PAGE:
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  1. Hurricane

Florida has enough gas for Dorian, but patience is required

At a news conference Friday, Gov. Ron DeSantis acknowledged that some gas stations have “run out of fuel” and said it’s not a shortage issue, but a timing problem.
DIRK SHADD   |   Times [SHADD, DIRK  |  Tampa Bay Times]
DIRK SHADD | Times [SHADD, DIRK | Tampa Bay Times]
Published Aug. 30, 2019
Updated Aug. 30, 2019

TALLAHASSEE — Florida does not have a gasoline shortage, petroleum suppliers say, but the surge of anxious drivers eager to top their tanks in the face of Hurricane Dorian has led to some long lines and provoked some government intervention.

“I think we’re going to be fine,’’ said Dave Mica, executive director of the Florida Petroleum Council, noting that the state’s gasoline supply comes primarily from the Gulf of Mexico which “is wide open for business.”

On an average day, Florida consumes 30 million gallons of gasoline, he said, but the demand soars as people brace for evacuation and power outages, leading to sporadic shortages and long lines.

“At this point, all our terminal operations in the state are fully functional, and deliveries are being made,’’ Mica said. “Obviously the demand increases as people ready for the storm — they want to make sure their tank is adequate.”

Instead, Mica urges people to “be good neighbors” and refrain from topping off frequently as they await the arrival of the storm.

At a news conference Friday, Gov. Ron DeSantis acknowledged that some gas stations have “run out of fuel” and said it’s not a shortage issue, but a timing problem.

“We have a lot of fuel in Florida — it’s just we have limited capacity to bring it from the port to the gas stations because you can only have so many trucks at one time doing that,” DeSantis said.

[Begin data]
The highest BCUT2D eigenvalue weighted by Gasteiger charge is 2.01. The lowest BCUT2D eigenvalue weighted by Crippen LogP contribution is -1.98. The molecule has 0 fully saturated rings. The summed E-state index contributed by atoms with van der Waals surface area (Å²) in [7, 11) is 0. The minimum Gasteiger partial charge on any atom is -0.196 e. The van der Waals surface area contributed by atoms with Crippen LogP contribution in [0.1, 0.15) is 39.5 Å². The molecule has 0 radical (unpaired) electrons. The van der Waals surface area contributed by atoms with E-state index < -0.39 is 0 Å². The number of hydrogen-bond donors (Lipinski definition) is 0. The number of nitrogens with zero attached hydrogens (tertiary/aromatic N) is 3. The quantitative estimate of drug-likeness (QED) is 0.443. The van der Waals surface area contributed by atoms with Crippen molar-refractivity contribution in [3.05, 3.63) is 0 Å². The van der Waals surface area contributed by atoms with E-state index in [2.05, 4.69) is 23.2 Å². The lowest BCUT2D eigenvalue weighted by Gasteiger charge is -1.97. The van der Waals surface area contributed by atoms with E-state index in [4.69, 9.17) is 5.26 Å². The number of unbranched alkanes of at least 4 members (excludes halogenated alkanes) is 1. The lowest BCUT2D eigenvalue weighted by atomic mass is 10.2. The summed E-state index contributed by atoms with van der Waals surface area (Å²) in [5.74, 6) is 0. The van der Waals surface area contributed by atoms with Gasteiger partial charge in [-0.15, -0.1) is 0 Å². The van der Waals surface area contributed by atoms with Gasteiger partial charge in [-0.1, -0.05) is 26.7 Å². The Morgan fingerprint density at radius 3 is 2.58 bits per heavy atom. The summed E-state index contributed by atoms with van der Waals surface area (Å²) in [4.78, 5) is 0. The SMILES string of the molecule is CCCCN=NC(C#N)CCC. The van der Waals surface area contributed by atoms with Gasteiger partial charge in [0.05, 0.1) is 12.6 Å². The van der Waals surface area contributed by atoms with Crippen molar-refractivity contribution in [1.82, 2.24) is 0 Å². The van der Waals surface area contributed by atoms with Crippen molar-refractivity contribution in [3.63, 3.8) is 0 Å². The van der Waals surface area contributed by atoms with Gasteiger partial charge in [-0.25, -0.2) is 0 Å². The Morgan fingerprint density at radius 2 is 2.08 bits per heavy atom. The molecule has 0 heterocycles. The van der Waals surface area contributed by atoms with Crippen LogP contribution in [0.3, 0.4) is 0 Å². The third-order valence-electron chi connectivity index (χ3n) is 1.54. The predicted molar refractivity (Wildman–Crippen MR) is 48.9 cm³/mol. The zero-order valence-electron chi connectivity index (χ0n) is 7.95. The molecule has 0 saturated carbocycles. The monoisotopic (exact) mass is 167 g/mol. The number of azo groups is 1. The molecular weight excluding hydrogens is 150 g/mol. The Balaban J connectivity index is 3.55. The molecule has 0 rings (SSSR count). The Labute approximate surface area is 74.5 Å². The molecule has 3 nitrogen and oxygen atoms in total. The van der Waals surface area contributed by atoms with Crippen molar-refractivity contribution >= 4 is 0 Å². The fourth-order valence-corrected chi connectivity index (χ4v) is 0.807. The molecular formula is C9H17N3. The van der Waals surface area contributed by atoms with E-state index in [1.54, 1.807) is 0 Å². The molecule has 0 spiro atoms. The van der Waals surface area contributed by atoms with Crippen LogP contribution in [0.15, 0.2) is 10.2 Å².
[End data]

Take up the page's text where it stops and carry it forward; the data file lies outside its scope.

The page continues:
The state’s gasoline supply primarily arrives from refineries around the Gulf of Mexico and is delivered to the ports in Jacksonville, Fort Lauderdale and Tampa. Tanker trucks deliver the fuel to the more than 9,000 gas stations across the state, Mica said, most of them independently owned and operated businesses.

In the face of the increased demand, state and federal governments have taken action. The federal government has issued a multi-state waiver on truck weight and the hours truck drivers can work, allowing deliveries into Florida from across the Southeast.

DeSantis authorized the Florida Highway Patrol to escort delivery trucks to gas stations to help clear roads for tankers to resupply gas stations that have run out of fuel. He also has asked port terminals to remain open as long as possible, and the state is tracking delivery and consumption patterns to try to resupply regions with the greatest demand.

Florida has been through this before. In 2017, Hurricane Irma caused the largest evacuation in Florida history. Gas stations along evacuation routes faced constant shortages, forcing the state’s highway patrol to escort tanker trucks through the busy highways to help them resupply.